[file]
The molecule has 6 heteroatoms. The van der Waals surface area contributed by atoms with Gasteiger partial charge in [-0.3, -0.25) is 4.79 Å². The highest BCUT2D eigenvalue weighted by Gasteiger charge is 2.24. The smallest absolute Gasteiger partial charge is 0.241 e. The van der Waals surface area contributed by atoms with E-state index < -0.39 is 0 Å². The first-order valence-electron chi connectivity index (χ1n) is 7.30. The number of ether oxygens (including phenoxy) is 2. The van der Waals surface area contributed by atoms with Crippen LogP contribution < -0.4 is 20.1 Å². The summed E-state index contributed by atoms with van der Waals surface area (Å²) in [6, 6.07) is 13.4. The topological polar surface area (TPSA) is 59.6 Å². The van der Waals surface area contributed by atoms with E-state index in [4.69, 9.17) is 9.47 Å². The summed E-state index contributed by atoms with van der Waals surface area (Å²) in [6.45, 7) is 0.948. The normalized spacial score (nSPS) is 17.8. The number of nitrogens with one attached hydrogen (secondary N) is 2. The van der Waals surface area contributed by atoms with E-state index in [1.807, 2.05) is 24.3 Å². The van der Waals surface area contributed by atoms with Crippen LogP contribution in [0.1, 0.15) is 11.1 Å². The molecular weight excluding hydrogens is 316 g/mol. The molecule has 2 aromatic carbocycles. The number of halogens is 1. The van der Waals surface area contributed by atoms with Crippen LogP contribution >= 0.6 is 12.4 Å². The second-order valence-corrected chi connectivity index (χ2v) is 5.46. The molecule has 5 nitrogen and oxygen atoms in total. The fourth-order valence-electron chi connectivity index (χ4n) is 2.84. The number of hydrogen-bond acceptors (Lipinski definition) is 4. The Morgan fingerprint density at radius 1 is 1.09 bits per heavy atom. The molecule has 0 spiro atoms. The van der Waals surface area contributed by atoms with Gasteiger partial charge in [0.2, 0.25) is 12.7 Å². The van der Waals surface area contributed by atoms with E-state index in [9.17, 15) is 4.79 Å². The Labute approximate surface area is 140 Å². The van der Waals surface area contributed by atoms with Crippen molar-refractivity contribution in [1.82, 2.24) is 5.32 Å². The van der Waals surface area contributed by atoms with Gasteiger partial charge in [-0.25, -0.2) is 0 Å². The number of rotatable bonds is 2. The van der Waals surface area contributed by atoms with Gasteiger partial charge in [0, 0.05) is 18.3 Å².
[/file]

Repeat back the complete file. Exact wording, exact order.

The molecule has 6 heteroatoms. The van der Waals surface area contributed by atoms with Gasteiger partial charge in [-0.3, -0.25) is 4.79 Å². The highest BCUT2D eigenvalue weighted by Gasteiger charge is 2.24. The smallest absolute Gasteiger partial charge is 0.241 e. The van der Waals surface area contributed by atoms with E-state index < -0.39 is 0 Å². The first-order valence-electron chi connectivity index (χ1n) is 7.30. The number of ether oxygens (including phenoxy) is 2. The van der Waals surface area contributed by atoms with Crippen LogP contribution < -0.4 is 20.1 Å². The summed E-state index contributed by atoms with van der Waals surface area (Å²) in [6, 6.07) is 13.4. The topological polar surface area (TPSA) is 59.6 Å². The van der Waals surface area contributed by atoms with E-state index in [4.69, 9.17) is 9.47 Å². The summed E-state index contributed by atoms with van der Waals surface area (Å²) in [6.45, 7) is 0.948. The normalized spacial score (nSPS) is 17.8. The number of nitrogens with one attached hydrogen (secondary N) is 2. The van der Waals surface area contributed by atoms with E-state index in [1.807, 2.05) is 24.3 Å². The van der Waals surface area contributed by atoms with Crippen LogP contribution in [0.1, 0.15) is 11.1 Å². The molecular weight excluding hydrogens is 316 g/mol. The molecule has 2 aromatic carbocycles. The number of halogens is 1. The van der Waals surface area contributed by atoms with Crippen LogP contribution >= 0.6 is 12.4 Å². The second-order valence-corrected chi connectivity index (χ2v) is 5.46. The molecule has 5 nitrogen and oxygen atoms in total. The fourth-order valence-electron chi connectivity index (χ4n) is 2.84. The number of hydrogen-bond acceptors (Lipinski definition) is 4. The Morgan fingerprint density at radius 1 is 1.09 bits per heavy atom. The molecule has 0 spiro atoms. The van der Waals surface area contributed by atoms with Gasteiger partial charge in [0.2, 0.25) is 12.7 Å². The van der Waals surface area contributed by atoms with E-state index in [9.17, 15) is 4.79 Å². The Labute approximate surface area is 140 Å². The van der Waals surface area contributed by atoms with Crippen molar-refractivity contribution in [1.82, 2.24) is 5.32 Å². The van der Waals surface area contributed by atoms with Gasteiger partial charge in [-0.25, -0.2) is 0 Å². The number of rotatable bonds is 2. The van der Waals surface area contributed by atoms with Gasteiger partial charge in [0, 0.05) is 18.3 Å².